Heartbleed is two months old — but security researchers say it’s still a significant threat.
Writing at Errata Security, Robert Graham says his firm’s testing indicates there are still more than 300,000 servers running outdated software and still vulnerable to attack via Heartbleed.
Even a decade from now, says Graham, “I still expect to find thousands of systems, including critical ones, still vulnerable.”
The bug takes advantage of vulnerabilities in an old version of OpenSSL security software. Attackers can use it to extract bits of information from web servers — including encryption keys and passwords.
When the news broke in April, a flurry of stories explained how server operators would need to update their software and replace encryption certificates to secure themselves. (Via Mashable, Symantec, CloudFlare)
And users were in most cases told to wait for server admins to get on with it before they updated their passwords — since no changes would be secure until the underlying OpenSSL was.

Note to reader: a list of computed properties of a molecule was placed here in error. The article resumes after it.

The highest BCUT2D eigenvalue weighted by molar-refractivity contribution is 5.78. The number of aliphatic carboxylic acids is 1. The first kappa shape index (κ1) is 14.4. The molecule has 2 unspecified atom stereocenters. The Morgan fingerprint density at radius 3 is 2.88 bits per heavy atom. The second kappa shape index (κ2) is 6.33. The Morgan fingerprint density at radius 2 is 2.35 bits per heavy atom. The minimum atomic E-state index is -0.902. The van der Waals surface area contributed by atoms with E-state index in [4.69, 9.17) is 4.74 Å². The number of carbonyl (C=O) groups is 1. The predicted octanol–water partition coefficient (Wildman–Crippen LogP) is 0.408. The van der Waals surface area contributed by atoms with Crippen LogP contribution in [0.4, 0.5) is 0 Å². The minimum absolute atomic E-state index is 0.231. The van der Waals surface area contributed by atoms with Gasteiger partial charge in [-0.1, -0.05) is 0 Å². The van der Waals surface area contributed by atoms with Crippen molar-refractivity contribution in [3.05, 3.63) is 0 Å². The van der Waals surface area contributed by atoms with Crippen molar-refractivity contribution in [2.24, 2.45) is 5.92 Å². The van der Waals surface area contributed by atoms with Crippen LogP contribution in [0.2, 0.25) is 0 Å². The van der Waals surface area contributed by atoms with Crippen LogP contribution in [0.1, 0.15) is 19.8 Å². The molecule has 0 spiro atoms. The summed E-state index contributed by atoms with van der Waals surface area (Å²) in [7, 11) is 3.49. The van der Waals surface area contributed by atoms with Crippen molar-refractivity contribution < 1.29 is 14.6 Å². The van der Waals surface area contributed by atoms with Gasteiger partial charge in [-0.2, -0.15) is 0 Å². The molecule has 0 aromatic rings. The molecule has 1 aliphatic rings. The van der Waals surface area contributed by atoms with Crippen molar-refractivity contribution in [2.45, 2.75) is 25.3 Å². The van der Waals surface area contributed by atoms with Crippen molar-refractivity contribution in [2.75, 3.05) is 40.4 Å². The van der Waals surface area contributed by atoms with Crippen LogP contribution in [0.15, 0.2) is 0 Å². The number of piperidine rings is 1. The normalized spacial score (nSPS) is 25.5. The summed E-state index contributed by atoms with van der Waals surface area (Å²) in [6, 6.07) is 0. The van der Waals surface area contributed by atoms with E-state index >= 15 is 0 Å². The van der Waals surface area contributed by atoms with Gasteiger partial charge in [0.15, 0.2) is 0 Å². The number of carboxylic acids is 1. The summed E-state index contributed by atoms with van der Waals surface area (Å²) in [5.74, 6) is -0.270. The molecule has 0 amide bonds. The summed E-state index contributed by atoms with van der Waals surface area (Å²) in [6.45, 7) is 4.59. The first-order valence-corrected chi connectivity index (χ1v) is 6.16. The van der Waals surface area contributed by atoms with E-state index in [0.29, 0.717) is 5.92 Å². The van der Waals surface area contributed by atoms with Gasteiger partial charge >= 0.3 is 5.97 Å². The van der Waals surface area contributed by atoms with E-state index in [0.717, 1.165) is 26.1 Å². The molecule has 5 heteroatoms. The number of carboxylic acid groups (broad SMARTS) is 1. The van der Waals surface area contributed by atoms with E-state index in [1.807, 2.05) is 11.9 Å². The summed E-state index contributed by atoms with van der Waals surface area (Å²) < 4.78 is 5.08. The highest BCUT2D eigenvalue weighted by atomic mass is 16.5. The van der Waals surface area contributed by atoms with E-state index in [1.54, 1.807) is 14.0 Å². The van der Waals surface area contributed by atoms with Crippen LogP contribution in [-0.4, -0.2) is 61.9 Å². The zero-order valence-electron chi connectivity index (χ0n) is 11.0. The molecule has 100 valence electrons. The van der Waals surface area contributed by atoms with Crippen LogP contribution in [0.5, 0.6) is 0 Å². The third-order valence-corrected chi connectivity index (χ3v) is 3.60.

The worry today is if a third of a million servers haven’t patched up by now, they never will.
“Sites with sub-par security standards [will] continue to leave themselves — and their users — exposed,” says The Verge. “The danger is particularly real now since the exploit has been widely publicized.”
Graham plans to update the Errata blog with a new vulnerability count next month, and again at the six-month milestone.